As stated previously, storage networking technology is being implemented to deal with extreme congestion and scalability issues within enterprise data centers. (See the Metro Data Areas sidebar earlier in this chapter.) IT management can expect the following benefits with the design and implementation of storage networking configurations and solutions.
Figure 2-7 demonstrates the shift from centralized data access to networked data access for both SAN and NAS configurations, respectively. The platform benefits are clear, more servers can connect and utilize storage devices concurrently, thereby eliminating congested access to single servers, as well as the complexities and overhead involved in maintaining multiple copies of data for each server. From the business application perspective, this allows the application logic to be distributed throughout the servers, maintains centralized access to the data associated with the application, and eliminates a single point of failure for the application.
One associated attribute of this configuration could be a storage protection strategy of data mirroring or RAID functionality to reduce the single point of failure for data availability.
Since maintaining multiple, synchronized copies of data is no longer necessary, storage devices previously connected directly to servers can now be used more efficiently by serving multiple servers with multiple sets of data. Eliminating the copying/synchronization process increases business application availability and reliability by decreasing data maintenance down times (copying/synchronization) and enhancing data integrity by eliminating state/timing differences from multiple copies of application data.
The increased bandwidth associated with moving to storage network configurations has clear advantages in the amount of data transferred. Data now moves up to two times faster using Fibre Channel protocols than directly connected storage devices using SCSI protocol. Within SAN environments, this requires a new network using Fibre Channel (FC) protocol. NAS configurations offer even higher levels of Ethernet speed when configured on dedicated subnetworks that do not conflict with client network traffic. Both technologies allow for configurations that can sustain an increased number of business application transactions while setting a foundation for maintaining consistent and reliable response times.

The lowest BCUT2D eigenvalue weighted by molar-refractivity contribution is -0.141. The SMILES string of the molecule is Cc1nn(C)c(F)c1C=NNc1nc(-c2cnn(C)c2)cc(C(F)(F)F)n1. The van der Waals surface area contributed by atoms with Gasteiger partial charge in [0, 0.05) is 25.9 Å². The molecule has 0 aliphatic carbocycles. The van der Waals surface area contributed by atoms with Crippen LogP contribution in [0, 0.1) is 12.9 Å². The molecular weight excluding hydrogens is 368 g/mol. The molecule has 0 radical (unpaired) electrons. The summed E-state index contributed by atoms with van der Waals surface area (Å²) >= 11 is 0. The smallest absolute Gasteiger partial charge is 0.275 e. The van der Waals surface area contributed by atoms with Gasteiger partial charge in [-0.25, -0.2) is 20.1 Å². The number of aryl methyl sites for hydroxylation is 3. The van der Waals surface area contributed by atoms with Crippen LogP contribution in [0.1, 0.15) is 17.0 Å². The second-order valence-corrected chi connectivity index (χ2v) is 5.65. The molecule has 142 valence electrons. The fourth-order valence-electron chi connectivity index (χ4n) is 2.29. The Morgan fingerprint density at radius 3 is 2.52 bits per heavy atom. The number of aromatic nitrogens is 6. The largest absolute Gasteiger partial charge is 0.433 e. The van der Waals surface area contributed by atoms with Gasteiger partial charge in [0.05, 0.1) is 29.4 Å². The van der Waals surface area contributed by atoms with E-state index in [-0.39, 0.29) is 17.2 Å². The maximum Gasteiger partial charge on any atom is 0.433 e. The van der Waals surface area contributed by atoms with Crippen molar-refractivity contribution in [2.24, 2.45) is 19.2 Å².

NAS boxes are used as thin servers with large storage capacities that remain dedicated to processing I/O requests through a distributed file system identified to subscribing application servers. As a result, NAS configurations become dedicated I/O extensions to multiple servers. Usage will continue to increase capability to run popular relational databases in scope as NAS becomes a reality.
As noted previously, there are multiple maintenance/support applications necessary to maintain platform environments. Figure 2-8 demonstrates the capability of devices within a SAN configuration to communicate with each other, thereby allowing many of the sever-based, datacentric maintenance/support applications to be optimized. Support applications can now be offloaded from the initiating server, which means data is copied from storage network device to storage network device (for example, disk-to-disk, disk-to-optical, disk-to-tape, and so on). Most business applications suffer during this maintenance process because data is unavailable during the time it is being copied . Although necessary for maintaining storage backup procedures and policies, this type of operation (in other words, copying data directly from device to device) can greatly improve the availability of business applications by reducing the time data is unavailable. Unfortunately, NAS suffers from its server-based architecture (albeit a thin server) and attachment to an Ethernet network. Backup and recovery operations are generally handled by a dedicated sever within the subnetwork. Presently, NAS configurations do not allow for optimization strategies such as device-to-device communication, as done in SAN configurations.